Sunday, July 14, 2013

Blueberry Lime Jam

A friend of mine loaned me her older Ball Blue Book Guide to Home Canning and Freezing.  Older, in fact, than me.  But it has tons of recipes and ideas, so I thought I could at least take a flip through it.  In my search for ways to can blueberries, I found a recipe in this book for blueberry lime jam.  And lucky me, I just happen to have a whole mess of limes in the fridge with no real purpose.  What I did not have in stock, however, was the two pouches of liquid pectin.  Truth be told, I've never used pectin before.  I prefer the sugar + fruit recipes personally.  Ah well, may as well get around to using it!

Blueberry Lime Jam
-4 1/2 cups blueberries, washed and drained
-1 tbsp grated lime peel
-1/3 cup lime juice
-6 1/2 cups sugar
-2 pouches liquid pectin

Place blueberries in a large saucepot.  Add lime peel, lime juice, and sugar.  Mix well.  Bring mixture to full rolling boil, stirring constantly.  Remove from heat and stir in pectin***.  Pour, hot, into jars, leaving 1/4" head space.  Process 15 minutes in water bath.

Remember how I said that I'm stubborn, I take shortcuts, and am sometimes lazy?  Well.  I know it said to add the blueberries to the stockpot first, but they were damp from being rinsed, so I just thought I'd measure out the sugar first, then get the sugar residue out of the measuring cup with the water from the blueberries.  Honestly.  I wasn't even going to use the damn cup after I was done, I don't know why I found this necessary.  DON'T DO WHAT I DID.  It made this simple recipe a butt pain.

Also, did you even read that recipe?  SIX cups of sugar to 4 cups of blueberries!  That is a mess of sugar.  Go on and buy the biggest bag of sugar you can find.  Especially if you're gonna do some for real canning.

Took me about 3 limes to get my 1/3 of a cup.

Yeah, this is why they say add the blueberries first.  This is again one of those times I'd like to go back and smack myself in the head.  Anyway if you do it like you're supposed to, your pot will hopefully not ever look like this, and will instead just look like...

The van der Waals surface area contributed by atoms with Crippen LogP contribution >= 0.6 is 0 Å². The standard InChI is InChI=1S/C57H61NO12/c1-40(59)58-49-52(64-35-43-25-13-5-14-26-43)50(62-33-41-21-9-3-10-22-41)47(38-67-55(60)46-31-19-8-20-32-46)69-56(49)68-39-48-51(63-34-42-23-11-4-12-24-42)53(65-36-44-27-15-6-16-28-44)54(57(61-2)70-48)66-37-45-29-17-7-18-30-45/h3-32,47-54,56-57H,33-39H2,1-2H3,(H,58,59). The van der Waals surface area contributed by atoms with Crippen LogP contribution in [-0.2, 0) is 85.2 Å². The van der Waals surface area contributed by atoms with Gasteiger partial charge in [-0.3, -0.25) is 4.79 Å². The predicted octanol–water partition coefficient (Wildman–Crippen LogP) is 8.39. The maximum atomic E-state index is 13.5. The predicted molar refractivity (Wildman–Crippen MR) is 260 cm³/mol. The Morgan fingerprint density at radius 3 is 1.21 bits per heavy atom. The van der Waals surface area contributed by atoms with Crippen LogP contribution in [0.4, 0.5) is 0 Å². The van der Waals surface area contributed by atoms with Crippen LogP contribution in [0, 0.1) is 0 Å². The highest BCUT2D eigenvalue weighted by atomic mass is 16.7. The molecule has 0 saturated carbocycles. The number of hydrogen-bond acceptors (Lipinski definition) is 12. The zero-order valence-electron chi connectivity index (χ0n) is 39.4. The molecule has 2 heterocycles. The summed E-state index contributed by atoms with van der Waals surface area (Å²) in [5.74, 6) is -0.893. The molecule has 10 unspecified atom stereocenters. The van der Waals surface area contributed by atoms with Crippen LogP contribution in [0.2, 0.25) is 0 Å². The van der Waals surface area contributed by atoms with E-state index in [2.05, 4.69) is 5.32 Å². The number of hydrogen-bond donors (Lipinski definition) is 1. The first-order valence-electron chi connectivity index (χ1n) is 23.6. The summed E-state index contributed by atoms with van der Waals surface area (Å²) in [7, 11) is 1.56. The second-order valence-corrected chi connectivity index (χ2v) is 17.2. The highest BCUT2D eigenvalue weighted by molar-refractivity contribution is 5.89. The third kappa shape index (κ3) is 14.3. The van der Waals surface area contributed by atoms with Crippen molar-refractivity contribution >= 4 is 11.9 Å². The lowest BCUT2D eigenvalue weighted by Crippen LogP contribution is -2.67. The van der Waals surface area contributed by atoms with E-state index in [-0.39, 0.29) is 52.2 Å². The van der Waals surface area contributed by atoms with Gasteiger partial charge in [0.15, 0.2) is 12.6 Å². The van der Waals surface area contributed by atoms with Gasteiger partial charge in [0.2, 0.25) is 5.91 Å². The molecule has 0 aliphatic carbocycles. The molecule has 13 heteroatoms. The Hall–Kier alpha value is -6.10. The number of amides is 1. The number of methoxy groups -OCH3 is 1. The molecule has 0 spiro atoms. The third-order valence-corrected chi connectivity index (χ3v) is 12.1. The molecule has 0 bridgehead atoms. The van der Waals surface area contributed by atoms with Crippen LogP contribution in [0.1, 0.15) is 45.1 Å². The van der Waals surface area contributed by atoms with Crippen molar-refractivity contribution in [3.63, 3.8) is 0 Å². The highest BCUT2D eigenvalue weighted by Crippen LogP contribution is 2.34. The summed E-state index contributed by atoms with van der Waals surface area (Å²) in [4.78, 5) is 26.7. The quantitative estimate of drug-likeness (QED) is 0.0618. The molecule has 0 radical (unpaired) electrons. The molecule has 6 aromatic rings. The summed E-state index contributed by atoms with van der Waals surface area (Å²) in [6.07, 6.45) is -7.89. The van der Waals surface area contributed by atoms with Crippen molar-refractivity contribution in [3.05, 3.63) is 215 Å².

Rolling boil and whatnots.  Next add the two pouches of liquid pectin, and see below.

***Any safety tips for canning article will tell you not to use older canning recipes.  Well personally, I don't like to abide by rules, even though you definitely should.  One thing I like less than rules, though, is botulism.  And even less than that, non jelling jam.  So to be safe, I read the instructions that came with the pectin to see if there were any differences.  It said to let the jam boil steady for 1 minute after adding the pectin, whereas the book recipe called for you to pour the pectin in and then ladle it directly into the jars.  I did the 1 minute boil to be safe, and everything worked out fine, so I'd recommend that.  Better safe than dead from botulism.

I generally skip pics of the water bath canner, but you stick these bad boys in a big boiling stockpot for 15 minutes.  The canning guru who taught me the craft told me to use a cookie sheet lined with a hand towel.  Not only can you move everything with ease once you're done, it will also contain any mess in the event of a cracked jar.

Here's the result!  I was pretty curious about how it would taste, but I must say that the lime really compliments the flavor of the blueberry.  Hubs was immediately bugging me about how soon he'd be able to eat some more.  One great thing about this recipe is that it had a fairly high yield versus how many blueberries you have to use.  Eight half pints from 4 1/2 cups of blueberries is pretty awesome.  There will be sooo many of these bad boys in the Christmas baskets this year!

Jam on, friends.

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